issues that need to get addressed that aren’t addressed in the system today. We’re not able to meet them where they need
to be met. Additionally, people that are in transition. So when people go from adolescent care to
adult care, they fall out of care. People that are in and out of jails and prisons
often lose continuity of care. So we need to figure out how to handle those
transitions differently to keep those people in care and to engage them. So it means providing services differently
than we’re providing them now. Thank you. I think that’s so important what Dr. Cheever
said about doing things differently. And it kinda is a great segue. So I kind of bring in Dr. Redfield into the
conversation, because he did have to leave. But that was one of the salient points that
he talked about was sort of this disruptive innovation that was discussed earlier. So I’m going to kind of bring him in this
conversation and then have you guys chime in as some of those points we’ve heard CDC,
Dr. Redfield talk about. He talked about a need for comprehensive
access to PrEP for all individuals. He talked about, again disruptive innovation,
and as Dr. Cheever mentioned, he talked about housing as a medical issue. And really thinking about the housing needs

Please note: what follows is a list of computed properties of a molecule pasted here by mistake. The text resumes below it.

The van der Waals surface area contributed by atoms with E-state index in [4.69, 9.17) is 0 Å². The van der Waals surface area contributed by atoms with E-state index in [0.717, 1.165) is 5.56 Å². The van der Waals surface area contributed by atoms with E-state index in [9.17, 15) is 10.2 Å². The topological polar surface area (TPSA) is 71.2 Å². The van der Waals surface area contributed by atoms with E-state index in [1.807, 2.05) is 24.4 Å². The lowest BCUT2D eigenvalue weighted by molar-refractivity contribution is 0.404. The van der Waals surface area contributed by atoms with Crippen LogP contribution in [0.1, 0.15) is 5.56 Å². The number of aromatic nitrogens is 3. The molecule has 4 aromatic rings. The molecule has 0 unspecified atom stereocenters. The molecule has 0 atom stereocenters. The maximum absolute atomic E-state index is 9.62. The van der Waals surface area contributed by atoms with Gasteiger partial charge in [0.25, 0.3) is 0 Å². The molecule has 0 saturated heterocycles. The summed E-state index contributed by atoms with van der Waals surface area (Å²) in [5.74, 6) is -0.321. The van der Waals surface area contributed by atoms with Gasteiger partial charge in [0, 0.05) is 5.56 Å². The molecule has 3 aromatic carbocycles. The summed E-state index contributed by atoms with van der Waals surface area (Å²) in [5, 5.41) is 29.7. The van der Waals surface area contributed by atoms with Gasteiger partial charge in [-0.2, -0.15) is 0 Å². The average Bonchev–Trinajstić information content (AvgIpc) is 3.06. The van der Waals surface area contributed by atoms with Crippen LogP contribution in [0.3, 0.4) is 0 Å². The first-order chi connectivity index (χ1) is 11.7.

of people living with HIV. Again, stigma is the enemy to public health
is one of the salient points discussed. And so jump in because those are some of the
things that were very consistent across the presentations and sections that you guys had. Well, let’s start off with the first one that
you mentioned. The idea of PrEP. So at the NIH, we funded four studies in Southern
Africa that looked at, if you preemptively go out and access people and put them on antiretroviral
drug, if they are living with HIV and bring down the level of virus to below detectable. You can save the life of that person and you
can prevent some people in the community from getting infected. But if you do that at its fullest, but look
at whether you actually effectively brought down the incidence of HIV, you don’t. You think you might have, but you don’t. You have to put PrEP into the mix. So if you really want to decrease the incidence
in a community, that community could be a village in Africa. It could be a city in the United States, it
could be a state somewhere. If you really want to bring the incidence
down, you’ve got to do both. You’ve got to get treatment for those who
are living with HIV and you have to provide PrEP for those who are at risk. Otherwise you’re going to do good things,
but you’re not going to bring the incidence down. That’s spot on. I think Dr.Redfield also talked about that
comprehensive approach to prevention. So PrEP is an important part of it. We’ve never had sort of a public health implementation